Miranda Tyler looked across the clearing to her daughter, her lips curving in a fond smile. She had her own memories, such as the time the little Parker boy had left the camp alone. Linnet had been the one who found him and had risked her own life to wedge herself under those loose rocks and bring the terrified boy to safety. Mrs. Watson could have all her Prudies she wanted.
"Of course, I'm not sayin' anything against Linnet, she's shore been a big help to me, it's just that I...well, I want to see her happy, with a man of her own."
"I'm grateful for your concern, Ellen, but I'm sure Linnet will find a husband someday and I'm sure he'll be to her liking. Would you excuse me, please?"
The only warning they had was a dog's yip, cut off in the middle, but even that wasn't heard since the children were laughing in glee as they waited excitedly for the thimble to be secretly placed in their waiting hands.
The Indian raiders had long ago learned the benefit of surprise, attacking when the tired men and women were most relaxed, least vigilant. The men on guard had been easy to kill, their throats slashed in one clean, silent stroke. All that remained were the women, a few young adults, and the children. The children were what was of most interest to them, and two young braves were sent to tie and secure them.
Linnet, like the others, was paralyzed with shock. Her head turned sharply at a muffled cry, and she saw Prudie James fall to a heap on the ground. People began running then, trying hopelessly to escape the Indian men who seemed to be everywhere.
Linnet saw her mother take a step forward. Linnet put out her arms and began to run. If she could catch her mother, hold her, everything would be all right. "Mother!" she screamed.
Something hit her foot, and she slammed forward, the hard ground knocking the breath from her. Dazed, she tried to recover herself, feeling a moment of panic when her breath did not return right away. She blinked her eyes, seeing everything spin. As she turned her head, she tasted blood in her mouth from where her teeth had sunk into her lip when she'd fallen. Her mother lay quietly on the ground, near the fire, close to Mrs. Watson. They might have been napping, so ordinary did they seem, except the ground around them was a growing pool of a thick, red substance.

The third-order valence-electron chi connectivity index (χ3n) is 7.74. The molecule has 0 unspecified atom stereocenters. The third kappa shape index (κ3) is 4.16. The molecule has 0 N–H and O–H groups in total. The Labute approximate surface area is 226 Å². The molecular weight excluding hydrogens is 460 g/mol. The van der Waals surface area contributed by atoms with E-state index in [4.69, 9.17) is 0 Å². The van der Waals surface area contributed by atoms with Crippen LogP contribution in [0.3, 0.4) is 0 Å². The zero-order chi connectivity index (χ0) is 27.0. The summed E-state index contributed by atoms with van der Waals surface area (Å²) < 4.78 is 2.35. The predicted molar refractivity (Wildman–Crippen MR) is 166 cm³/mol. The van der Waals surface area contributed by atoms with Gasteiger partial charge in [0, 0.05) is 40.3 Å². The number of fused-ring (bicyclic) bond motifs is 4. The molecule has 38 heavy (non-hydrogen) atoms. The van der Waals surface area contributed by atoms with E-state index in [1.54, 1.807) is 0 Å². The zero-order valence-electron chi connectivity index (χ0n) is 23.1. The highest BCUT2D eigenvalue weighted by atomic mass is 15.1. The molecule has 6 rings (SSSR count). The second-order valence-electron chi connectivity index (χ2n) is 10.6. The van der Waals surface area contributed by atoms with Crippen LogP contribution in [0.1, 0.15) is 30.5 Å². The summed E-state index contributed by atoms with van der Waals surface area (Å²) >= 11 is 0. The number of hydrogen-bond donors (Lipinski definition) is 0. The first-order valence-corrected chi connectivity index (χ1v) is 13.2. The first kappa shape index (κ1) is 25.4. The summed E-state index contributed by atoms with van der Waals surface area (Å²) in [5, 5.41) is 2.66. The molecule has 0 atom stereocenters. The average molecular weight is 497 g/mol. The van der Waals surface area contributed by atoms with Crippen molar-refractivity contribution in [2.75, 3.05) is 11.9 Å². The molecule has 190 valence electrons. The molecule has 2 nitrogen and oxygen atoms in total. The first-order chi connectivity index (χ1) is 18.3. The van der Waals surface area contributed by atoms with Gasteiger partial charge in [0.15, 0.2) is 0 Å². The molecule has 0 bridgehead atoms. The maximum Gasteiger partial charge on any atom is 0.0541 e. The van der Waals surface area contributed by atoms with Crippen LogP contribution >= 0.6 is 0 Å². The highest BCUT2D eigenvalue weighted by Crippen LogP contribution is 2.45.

"Linnet! Linnet!" Screams came from behind her as a hand roughly pulled her to her feet and pushed her toward the children. Little Ulysses Johnson ran to her, his arms wrapped about her legs, his tears wetting her skirt and his little body shaking horribly. He was pulled from her by one of the Indians. When the child fell, the man jerked the boy's arm so that he cried out in pain.
"No!" Linnet ran to the boy, knelt before him and smoothed the dirt from his face. "I think they mean to take us with them. You'll be brave, Uly? We'll all be together, whatever happens. I don't think they'll hurt us if we obey them. Do you understand, Uly?"
"Yes," came his jerky reply. "My Ma..."
"I know..." One of the Indians pushed her, pulling her hands behind her back, tying them tightly with the cutting, rawhide rope. She tried not to look at the carnage to her right, to the body of her mother, or to think of her father who had been on guard duty. She faced her eyes ahead to the six children in front of her.
It had been only minutes, yet their lives were forever changed. Patsy Gallagher fell, dragging Uly with her, and screamed when the Indian pulled her by her ties to her feet, the thin leather cutting her wrists. Ulysses began to cry again, and all the children stared at the fires the Indians had started and the bloody messes that had been their parents.
Linnet began to sing. Quietly at first, but with a slow, steady persistence that first one child and then another began to join: "Rock of Ages, cleft for me, Let me hide myself in Thee."
They began walking, stumbling, falling often, as they marched slowly into the wilderness, tied together in a single, awkward line.